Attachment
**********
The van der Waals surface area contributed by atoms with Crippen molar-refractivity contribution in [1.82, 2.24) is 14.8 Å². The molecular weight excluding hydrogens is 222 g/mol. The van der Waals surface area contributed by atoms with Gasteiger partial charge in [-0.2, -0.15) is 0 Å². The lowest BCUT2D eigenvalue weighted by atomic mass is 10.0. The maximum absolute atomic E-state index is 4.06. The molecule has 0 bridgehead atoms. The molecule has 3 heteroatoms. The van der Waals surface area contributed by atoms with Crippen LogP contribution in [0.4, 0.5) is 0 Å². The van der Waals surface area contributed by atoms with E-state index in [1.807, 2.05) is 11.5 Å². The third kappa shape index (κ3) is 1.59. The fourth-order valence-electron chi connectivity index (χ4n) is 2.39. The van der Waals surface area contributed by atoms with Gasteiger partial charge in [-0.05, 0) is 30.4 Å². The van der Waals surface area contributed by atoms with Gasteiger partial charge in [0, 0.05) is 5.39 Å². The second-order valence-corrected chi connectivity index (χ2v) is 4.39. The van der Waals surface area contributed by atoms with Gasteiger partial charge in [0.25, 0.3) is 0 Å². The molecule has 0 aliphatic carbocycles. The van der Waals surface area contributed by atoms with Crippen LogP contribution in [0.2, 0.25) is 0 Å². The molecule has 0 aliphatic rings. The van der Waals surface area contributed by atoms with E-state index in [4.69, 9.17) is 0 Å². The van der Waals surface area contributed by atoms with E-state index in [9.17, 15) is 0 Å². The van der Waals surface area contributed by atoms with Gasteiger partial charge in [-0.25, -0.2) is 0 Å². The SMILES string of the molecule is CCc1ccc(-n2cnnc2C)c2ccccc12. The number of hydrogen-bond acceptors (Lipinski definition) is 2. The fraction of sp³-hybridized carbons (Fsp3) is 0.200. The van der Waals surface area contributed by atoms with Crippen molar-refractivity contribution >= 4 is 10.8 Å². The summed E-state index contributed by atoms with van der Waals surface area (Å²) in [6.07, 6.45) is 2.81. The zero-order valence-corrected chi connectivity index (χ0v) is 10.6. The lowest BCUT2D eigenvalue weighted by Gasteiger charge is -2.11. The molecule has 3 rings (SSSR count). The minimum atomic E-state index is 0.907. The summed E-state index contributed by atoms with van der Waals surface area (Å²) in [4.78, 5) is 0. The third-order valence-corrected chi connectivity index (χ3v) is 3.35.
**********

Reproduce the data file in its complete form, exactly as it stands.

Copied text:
The van der Waals surface area contributed by atoms with Crippen molar-refractivity contribution in [1.82, 2.24) is 14.8 Å². The molecular weight excluding hydrogens is 222 g/mol. The van der Waals surface area contributed by atoms with Gasteiger partial charge in [-0.2, -0.15) is 0 Å². The lowest BCUT2D eigenvalue weighted by atomic mass is 10.0. The maximum absolute atomic E-state index is 4.06. The molecule has 0 bridgehead atoms. The molecule has 3 heteroatoms. The van der Waals surface area contributed by atoms with Crippen LogP contribution in [0.4, 0.5) is 0 Å². The van der Waals surface area contributed by atoms with E-state index in [1.807, 2.05) is 11.5 Å². The third kappa shape index (κ3) is 1.59. The fourth-order valence-electron chi connectivity index (χ4n) is 2.39. The van der Waals surface area contributed by atoms with Gasteiger partial charge in [-0.05, 0) is 30.4 Å². The van der Waals surface area contributed by atoms with Gasteiger partial charge in [0, 0.05) is 5.39 Å². The second-order valence-corrected chi connectivity index (χ2v) is 4.39. The van der Waals surface area contributed by atoms with Gasteiger partial charge in [0.25, 0.3) is 0 Å². The molecule has 0 aliphatic carbocycles. The van der Waals surface area contributed by atoms with Crippen LogP contribution in [0.2, 0.25) is 0 Å². The molecule has 0 aliphatic rings. The van der Waals surface area contributed by atoms with E-state index in [4.69, 9.17) is 0 Å². The van der Waals surface area contributed by atoms with E-state index in [9.17, 15) is 0 Å². The van der Waals surface area contributed by atoms with Gasteiger partial charge in [-0.25, -0.2) is 0 Å². The SMILES string of the molecule is CCc1ccc(-n2cnnc2C)c2ccccc12. The number of hydrogen-bond acceptors (Lipinski definition) is 2. The fraction of sp³-hybridized carbons (Fsp3) is 0.200. The van der Waals surface area contributed by atoms with Crippen molar-refractivity contribution >= 4 is 10.8 Å². The summed E-state index contributed by atoms with van der Waals surface area (Å²) in [6.07, 6.45) is 2.81. The zero-order valence-corrected chi connectivity index (χ0v) is 10.6. The lowest BCUT2D eigenvalue weighted by Gasteiger charge is -2.11. The molecule has 3 rings (SSSR count). The minimum atomic E-state index is 0.907. The summed E-state index contributed by atoms with van der Waals surface area (Å²) in [4.78, 5) is 0. The third-order valence-corrected chi connectivity index (χ3v) is 3.35.